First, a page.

Marketing Upheaval

A Craft Cider Pivots and Finds Its Brand Voice

March 18, 2020 Creative Outhouse Season 2 Episode 31
Marketing Upheaval
A Craft Cider Pivots and Finds Its Brand Voice
Show Notes

Jason Marraccini and Nicole Wheeler from Treehorn Cider join us to share their triumphs and setbacks of starting a hard cider business while keeping their marketing jobs. Their journey includes how they learned to pivot and uncover their true brand voice.

Hey everyone, this is Rudy Fernandez from Creative Outhouse. I want to start by saying thank you to all our listeners. We have listeners in big cities like Atlanta, New York, San Francisco, but also St. Francis, Kansas and Boardman, Oregon. And thank you to our international listeners in Germany, France, Israel, and even a handful of listeners in Tunisia. Thanks for listening, everyone. But now we want to hear from you. We want to know what you think of the show. What else you'd like to hear? Which episodes had the biggest impact? So Email us at So let's start the show. 

Welcome to Marketing Upheaval. My guests are Jason Marraccini and Nicky Wheeler, founding partners of Treehon Cider in Marietta, Georgia. Both have had successful marketing careers and then a few years ago decided hey, why don't we make a cider? Treehorn is still early on in its growth but it's fanbase is growing. We're here to talk about marketing a new product in a new category, the booze business and what it takes to turn an idea into a company all while keeping your day job. Also, we're going to drink some hard apple cider. So welcome, folks. Thank you.

So how did you go from thinking, "hey, this might be a neat idea" to "we're going to do this"?

Jason Marraccini: When we tell the story. I like to say that it's my wife's fault. So my wife, Davina who who works for the EPA was at a sustainable small business conference in Asheville. And one of the presenting small businesses was a hard cider operation. When she came back and we were just kind of debriefing after the kids were in bed, she was just really taken with, you know, what a cool, business model. Cider was kind of taking off, small footprint, very, obviously, because she's with the EPA, you know, the eco-friendly end of it is important. But we got to talking about it. And then we went out to dinner and over a few bottles of wine with friends of ours who ended up being our business partners, just really couldn't get the ideas out of our head that ciders taking off. We have apple crop in Georgia. Nobody's doing it yet, but it seems like a hot market segment. And we bounce it off some, some friends of ours in the restaurant industry, and they all seem to agree that like, wow, yeah, if there was a local product, it would do really, really well, just on the basis of being local, even if it wasn't, I hate to say that. But even if it wasn't great, yeah, and obviously, that's very important to us that it is a great product.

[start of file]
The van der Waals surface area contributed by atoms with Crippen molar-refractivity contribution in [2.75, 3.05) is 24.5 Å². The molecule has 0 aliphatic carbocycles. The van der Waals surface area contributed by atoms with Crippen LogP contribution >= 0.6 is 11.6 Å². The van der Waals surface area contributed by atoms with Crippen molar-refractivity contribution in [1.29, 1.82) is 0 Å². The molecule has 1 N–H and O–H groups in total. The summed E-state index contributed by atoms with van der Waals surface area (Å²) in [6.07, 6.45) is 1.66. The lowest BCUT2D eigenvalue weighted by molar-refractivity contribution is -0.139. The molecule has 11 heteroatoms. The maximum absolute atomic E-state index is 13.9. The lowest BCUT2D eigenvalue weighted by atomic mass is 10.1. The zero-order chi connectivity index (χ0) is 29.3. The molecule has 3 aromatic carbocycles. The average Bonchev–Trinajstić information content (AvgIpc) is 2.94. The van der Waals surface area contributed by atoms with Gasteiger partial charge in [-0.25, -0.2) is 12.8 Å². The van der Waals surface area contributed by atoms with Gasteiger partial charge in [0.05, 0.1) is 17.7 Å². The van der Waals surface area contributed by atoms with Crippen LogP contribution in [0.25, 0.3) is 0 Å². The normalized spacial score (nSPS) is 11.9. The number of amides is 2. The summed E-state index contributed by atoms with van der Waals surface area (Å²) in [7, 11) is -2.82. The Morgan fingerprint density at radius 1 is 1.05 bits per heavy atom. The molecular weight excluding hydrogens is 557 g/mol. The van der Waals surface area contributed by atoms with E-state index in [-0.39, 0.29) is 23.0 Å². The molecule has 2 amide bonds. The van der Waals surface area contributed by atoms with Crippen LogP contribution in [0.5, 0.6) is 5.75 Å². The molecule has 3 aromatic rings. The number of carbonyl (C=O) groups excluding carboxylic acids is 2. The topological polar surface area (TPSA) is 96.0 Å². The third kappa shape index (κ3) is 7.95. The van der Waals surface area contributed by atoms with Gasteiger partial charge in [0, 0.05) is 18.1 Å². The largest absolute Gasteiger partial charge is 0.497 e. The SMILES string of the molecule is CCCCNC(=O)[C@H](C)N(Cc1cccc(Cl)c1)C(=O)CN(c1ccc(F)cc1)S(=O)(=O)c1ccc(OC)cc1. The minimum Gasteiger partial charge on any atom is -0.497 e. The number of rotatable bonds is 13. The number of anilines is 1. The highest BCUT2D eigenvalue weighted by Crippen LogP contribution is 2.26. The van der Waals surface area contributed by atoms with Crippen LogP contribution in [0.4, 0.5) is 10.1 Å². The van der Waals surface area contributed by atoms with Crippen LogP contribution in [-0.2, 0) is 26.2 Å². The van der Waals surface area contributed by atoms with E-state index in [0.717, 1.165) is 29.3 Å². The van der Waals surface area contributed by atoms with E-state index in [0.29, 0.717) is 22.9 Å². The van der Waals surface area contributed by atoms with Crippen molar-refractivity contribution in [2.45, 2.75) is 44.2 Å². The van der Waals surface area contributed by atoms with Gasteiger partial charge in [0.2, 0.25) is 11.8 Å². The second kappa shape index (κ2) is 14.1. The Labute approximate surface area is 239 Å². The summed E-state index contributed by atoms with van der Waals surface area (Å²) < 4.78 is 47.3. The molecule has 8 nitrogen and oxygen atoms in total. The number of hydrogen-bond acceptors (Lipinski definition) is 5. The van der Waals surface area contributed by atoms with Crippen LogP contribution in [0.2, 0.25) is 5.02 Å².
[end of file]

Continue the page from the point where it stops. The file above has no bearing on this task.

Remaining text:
Rudy: It is a great product, by the way, I'm drinking it.

Jason: But yeah, that's kind of where the idea came from. And then it sort of got momentum. From there, we put together a business plan. We went and looked for some outside investment money, which we raised, in the grand scheme of things, pretty quickly. I feel like I mean, probably over the course of like four or five months, and then off we went.

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